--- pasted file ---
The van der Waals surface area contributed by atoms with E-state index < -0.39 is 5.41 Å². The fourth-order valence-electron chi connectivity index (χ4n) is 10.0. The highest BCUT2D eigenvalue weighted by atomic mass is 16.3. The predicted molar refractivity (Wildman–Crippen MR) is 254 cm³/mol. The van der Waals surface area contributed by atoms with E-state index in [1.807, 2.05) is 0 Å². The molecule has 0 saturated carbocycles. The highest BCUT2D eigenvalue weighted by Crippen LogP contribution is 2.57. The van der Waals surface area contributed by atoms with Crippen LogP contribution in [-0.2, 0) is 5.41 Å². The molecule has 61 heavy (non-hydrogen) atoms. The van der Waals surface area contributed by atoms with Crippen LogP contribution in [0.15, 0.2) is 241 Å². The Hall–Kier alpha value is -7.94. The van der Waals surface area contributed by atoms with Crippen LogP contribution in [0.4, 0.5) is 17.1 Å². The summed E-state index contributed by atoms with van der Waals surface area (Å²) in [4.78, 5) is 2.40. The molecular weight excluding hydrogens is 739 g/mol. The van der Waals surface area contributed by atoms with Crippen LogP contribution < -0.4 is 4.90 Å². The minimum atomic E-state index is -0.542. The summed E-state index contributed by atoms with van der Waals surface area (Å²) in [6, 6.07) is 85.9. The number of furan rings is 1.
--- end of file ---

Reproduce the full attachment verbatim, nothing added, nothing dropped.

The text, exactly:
The van der Waals surface area contributed by atoms with E-state index < -0.39 is 5.41 Å². The fourth-order valence-electron chi connectivity index (χ4n) is 10.0. The highest BCUT2D eigenvalue weighted by atomic mass is 16.3. The predicted molar refractivity (Wildman–Crippen MR) is 254 cm³/mol. The van der Waals surface area contributed by atoms with E-state index in [1.807, 2.05) is 0 Å². The molecule has 0 saturated carbocycles. The highest BCUT2D eigenvalue weighted by Crippen LogP contribution is 2.57. The van der Waals surface area contributed by atoms with Crippen LogP contribution in [-0.2, 0) is 5.41 Å². The molecule has 61 heavy (non-hydrogen) atoms. The van der Waals surface area contributed by atoms with Crippen LogP contribution in [0.15, 0.2) is 241 Å². The Hall–Kier alpha value is -7.94. The van der Waals surface area contributed by atoms with Crippen LogP contribution in [0.4, 0.5) is 17.1 Å². The summed E-state index contributed by atoms with van der Waals surface area (Å²) in [4.78, 5) is 2.40. The molecular weight excluding hydrogens is 739 g/mol. The van der Waals surface area contributed by atoms with Crippen LogP contribution < -0.4 is 4.90 Å². The minimum atomic E-state index is -0.542. The summed E-state index contributed by atoms with van der Waals surface area (Å²) in [6, 6.07) is 85.9. The number of furan rings is 1.